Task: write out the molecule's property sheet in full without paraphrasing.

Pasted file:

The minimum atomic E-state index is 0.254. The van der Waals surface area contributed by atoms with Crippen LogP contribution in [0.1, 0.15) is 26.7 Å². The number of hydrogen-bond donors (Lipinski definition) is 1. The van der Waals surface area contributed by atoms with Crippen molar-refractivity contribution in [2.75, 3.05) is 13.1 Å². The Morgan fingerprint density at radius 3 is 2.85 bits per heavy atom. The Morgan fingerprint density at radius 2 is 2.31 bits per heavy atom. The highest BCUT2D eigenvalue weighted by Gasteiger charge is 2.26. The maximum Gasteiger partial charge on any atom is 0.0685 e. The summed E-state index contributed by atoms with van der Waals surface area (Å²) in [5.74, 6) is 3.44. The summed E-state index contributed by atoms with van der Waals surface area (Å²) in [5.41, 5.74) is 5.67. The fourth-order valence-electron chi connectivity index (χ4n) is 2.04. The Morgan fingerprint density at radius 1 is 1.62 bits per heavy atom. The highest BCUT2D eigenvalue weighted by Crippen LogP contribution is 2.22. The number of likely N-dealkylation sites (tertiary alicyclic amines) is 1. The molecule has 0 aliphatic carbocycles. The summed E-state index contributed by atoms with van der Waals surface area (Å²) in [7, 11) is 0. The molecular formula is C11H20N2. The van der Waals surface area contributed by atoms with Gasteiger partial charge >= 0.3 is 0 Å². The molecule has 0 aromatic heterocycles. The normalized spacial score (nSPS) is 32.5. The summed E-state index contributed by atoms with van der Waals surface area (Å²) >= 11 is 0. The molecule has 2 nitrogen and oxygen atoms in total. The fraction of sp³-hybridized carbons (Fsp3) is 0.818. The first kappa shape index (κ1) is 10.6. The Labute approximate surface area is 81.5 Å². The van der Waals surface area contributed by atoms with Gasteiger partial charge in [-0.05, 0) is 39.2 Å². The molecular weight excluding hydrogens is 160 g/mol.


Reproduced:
The minimum atomic E-state index is 0.254. The van der Waals surface area contributed by atoms with Crippen LogP contribution in [0.1, 0.15) is 26.7 Å². The number of hydrogen-bond donors (Lipinski definition) is 1. The van der Waals surface area contributed by atoms with Crippen molar-refractivity contribution in [2.75, 3.05) is 13.1 Å². The Morgan fingerprint density at radius 3 is 2.85 bits per heavy atom. The Morgan fingerprint density at radius 2 is 2.31 bits per heavy atom. The highest BCUT2D eigenvalue weighted by Gasteiger charge is 2.26. The maximum Gasteiger partial charge on any atom is 0.0685 e. The summed E-state index contributed by atoms with van der Waals surface area (Å²) in [5.74, 6) is 3.44. The summed E-state index contributed by atoms with van der Waals surface area (Å²) in [5.41, 5.74) is 5.67. The fourth-order valence-electron chi connectivity index (χ4n) is 2.04. The Morgan fingerprint density at radius 1 is 1.62 bits per heavy atom. The highest BCUT2D eigenvalue weighted by Crippen LogP contribution is 2.22. The number of likely N-dealkylation sites (tertiary alicyclic amines) is 1. The molecule has 0 aliphatic carbocycles. The summed E-state index contributed by atoms with van der Waals surface area (Å²) in [7, 11) is 0. The molecular formula is C11H20N2. The van der Waals surface area contributed by atoms with Gasteiger partial charge >= 0.3 is 0 Å². The molecule has 0 aromatic heterocycles. The normalized spacial score (nSPS) is 32.5. The summed E-state index contributed by atoms with van der Waals surface area (Å²) >= 11 is 0. The molecule has 2 nitrogen and oxygen atoms in total. The fraction of sp³-hybridized carbons (Fsp3) is 0.818. The first kappa shape index (κ1) is 10.6. The Labute approximate surface area is 81.5 Å². The van der Waals surface area contributed by atoms with Gasteiger partial charge in [-0.05, 0) is 39.2 Å². The molecular weight excluding hydrogens is 160 g/mol.